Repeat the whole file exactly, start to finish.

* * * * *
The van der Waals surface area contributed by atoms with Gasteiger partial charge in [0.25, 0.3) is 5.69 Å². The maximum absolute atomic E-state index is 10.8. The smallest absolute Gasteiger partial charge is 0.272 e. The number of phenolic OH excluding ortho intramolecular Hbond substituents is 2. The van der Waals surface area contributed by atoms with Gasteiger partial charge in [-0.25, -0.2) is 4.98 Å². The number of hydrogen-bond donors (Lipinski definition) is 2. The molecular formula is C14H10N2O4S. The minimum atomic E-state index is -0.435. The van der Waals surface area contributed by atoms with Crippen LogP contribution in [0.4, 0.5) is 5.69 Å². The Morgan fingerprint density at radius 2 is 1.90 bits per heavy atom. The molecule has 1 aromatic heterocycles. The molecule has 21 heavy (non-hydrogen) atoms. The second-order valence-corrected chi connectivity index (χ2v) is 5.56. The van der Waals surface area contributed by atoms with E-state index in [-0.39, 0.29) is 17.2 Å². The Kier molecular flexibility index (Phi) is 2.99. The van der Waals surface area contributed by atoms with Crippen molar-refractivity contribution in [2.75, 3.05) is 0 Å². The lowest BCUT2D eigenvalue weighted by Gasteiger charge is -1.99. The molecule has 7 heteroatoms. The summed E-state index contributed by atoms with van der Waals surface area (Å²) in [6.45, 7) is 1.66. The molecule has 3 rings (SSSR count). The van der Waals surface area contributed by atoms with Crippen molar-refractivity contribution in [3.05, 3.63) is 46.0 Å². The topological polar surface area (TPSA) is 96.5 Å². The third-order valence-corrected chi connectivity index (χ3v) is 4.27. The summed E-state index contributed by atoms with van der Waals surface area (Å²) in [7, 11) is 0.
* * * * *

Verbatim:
The van der Waals surface area contributed by atoms with Gasteiger partial charge in [0.25, 0.3) is 5.69 Å². The maximum absolute atomic E-state index is 10.8. The smallest absolute Gasteiger partial charge is 0.272 e. The number of phenolic OH excluding ortho intramolecular Hbond substituents is 2. The van der Waals surface area contributed by atoms with Gasteiger partial charge in [-0.25, -0.2) is 4.98 Å². The number of hydrogen-bond donors (Lipinski definition) is 2. The molecular formula is C14H10N2O4S. The minimum atomic E-state index is -0.435. The van der Waals surface area contributed by atoms with Crippen LogP contribution in [0.4, 0.5) is 5.69 Å². The Morgan fingerprint density at radius 2 is 1.90 bits per heavy atom. The molecule has 1 aromatic heterocycles. The molecule has 21 heavy (non-hydrogen) atoms. The second-order valence-corrected chi connectivity index (χ2v) is 5.56. The van der Waals surface area contributed by atoms with E-state index in [-0.39, 0.29) is 17.2 Å². The Kier molecular flexibility index (Phi) is 2.99. The van der Waals surface area contributed by atoms with Crippen molar-refractivity contribution in [2.75, 3.05) is 0 Å². The lowest BCUT2D eigenvalue weighted by Gasteiger charge is -1.99. The molecule has 7 heteroatoms. The summed E-state index contributed by atoms with van der Waals surface area (Å²) in [6.45, 7) is 1.66. The molecule has 3 rings (SSSR count). The van der Waals surface area contributed by atoms with Crippen molar-refractivity contribution in [3.05, 3.63) is 46.0 Å². The topological polar surface area (TPSA) is 96.5 Å². The third-order valence-corrected chi connectivity index (χ3v) is 4.27. The summed E-state index contributed by atoms with van der Waals surface area (Å²) in [7, 11) is 0.